August 28, 2009 "The nurse left work at five o' clock." Gary lifted his head from the newspaper. His heavy-lidded eyes always gave the impression that he was half asleep. I took it on faith that he struggled with back acne, the way he was always scratching at his neck.
August 22, 2009 The nurse left work at five o'clock. My heart stopped beating at 5:01.
August 16, 2009 Host Guy Raz reminds listeners about Weekend All Things Considered's next round of our "Three-Minute Fiction" contest.
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August 15, 2009 'Three-Minute Fiction' Contest Official Rules
August 15, 2009 Our contest has a simple premise: Listeners send in original short stories that can be read in three minutes or less. We'll post a favorite story weekly at NPR.org and The New Yorker's James Wood will pick our winner to read on-air.
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August 1, 2009 Yesterday my friend Misha brought me a small, brown package, hand-carried from Moscow. It had my name on it in Russian, and my phone number. It contained an old green corduroy skirt I had left hanging in my dear friend Allechka's closet. Friends of friends had jammed it into their suitcases until it finally found me.
August 1, 2009 In the mess hall, K.D. is talking loud about how fat his girl's ass is. You know, how even women can't help but stare when she walks by. Old men have to stop, clutch their chests. All that.
August 1, 2009 When I moved into the mahogany tree house on the corner of Newton Street, there was a recently divorced mom and 5-year-old boy living on the first floor. They were kind of shell-shocked and so was the dad, living a few blocks away.
August 1, 2009 In June, All Things Considered appealed to your inner author, asking you to send original works of fiction that could be read in three minutes or less. And, man, did your inner authors respond! The show received more than 5,000 submissions to the writing contest.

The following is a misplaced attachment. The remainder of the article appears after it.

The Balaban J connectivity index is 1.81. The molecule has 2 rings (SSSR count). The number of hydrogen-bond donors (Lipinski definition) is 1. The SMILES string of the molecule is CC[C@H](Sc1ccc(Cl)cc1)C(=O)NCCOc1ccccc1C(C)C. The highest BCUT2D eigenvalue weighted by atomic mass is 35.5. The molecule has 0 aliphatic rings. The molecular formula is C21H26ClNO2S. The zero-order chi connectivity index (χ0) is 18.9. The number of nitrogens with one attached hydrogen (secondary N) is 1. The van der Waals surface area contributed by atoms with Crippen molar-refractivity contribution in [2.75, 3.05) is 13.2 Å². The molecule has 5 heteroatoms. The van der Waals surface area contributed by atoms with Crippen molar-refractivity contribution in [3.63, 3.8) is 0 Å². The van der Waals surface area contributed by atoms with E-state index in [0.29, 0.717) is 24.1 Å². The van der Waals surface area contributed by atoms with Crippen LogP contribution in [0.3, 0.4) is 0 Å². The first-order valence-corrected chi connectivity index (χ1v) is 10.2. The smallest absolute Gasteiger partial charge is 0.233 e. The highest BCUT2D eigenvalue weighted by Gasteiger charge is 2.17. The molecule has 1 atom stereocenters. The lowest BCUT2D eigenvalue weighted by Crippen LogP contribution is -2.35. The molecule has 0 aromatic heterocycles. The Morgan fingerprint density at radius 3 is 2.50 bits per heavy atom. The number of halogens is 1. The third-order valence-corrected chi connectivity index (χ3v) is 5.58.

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July 12, 2009 Three thousand and counting. That's how many of your original short stories we've received so far in our Three-Minute Fiction summer writing contest. Here are some of our favorites.
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July 12, 2009 In the fifth grade there was a boy named Plumstreet. That wasn't his real name. We called him Plumstreet because he came from the projects.
July 12, 2009 One sweltering afternoon, a boy, still wringing wet, walked into Byler's Bar and announced, "I sunk Danny's rowboat." He was nobody's kid we knew, so Bill Byler, the barkeep and proprietor, made a motion with his hand, a little flick of the wrist, and simply said, "Sunk it or not, no minors allowed," but the boy didn't go. Instead, he balled up those little fists of his and said, "Danny's boat is in the Mississippi mud and I'm the one that put it there." His voice was kind of screechy and shrill and we all looked at him.
July 12, 2009 There goes our neighbor, Jim, running into the street again. He grabs one of the ducks crossing. Doesn't even look to see if anyone is looking, just scampers out — hunched over, elbows bent and reaching behind him like he's trying to grow wings or is throwing himself to the asphalt - then scoops a duck and holds it with both hands close to his chest and runs back into his house.
June 20, 2009 This summer we're beginning a contest with a simple premise: Listeners send in original short stories that can be read in three minutes or less — that's about 500-600 words long.
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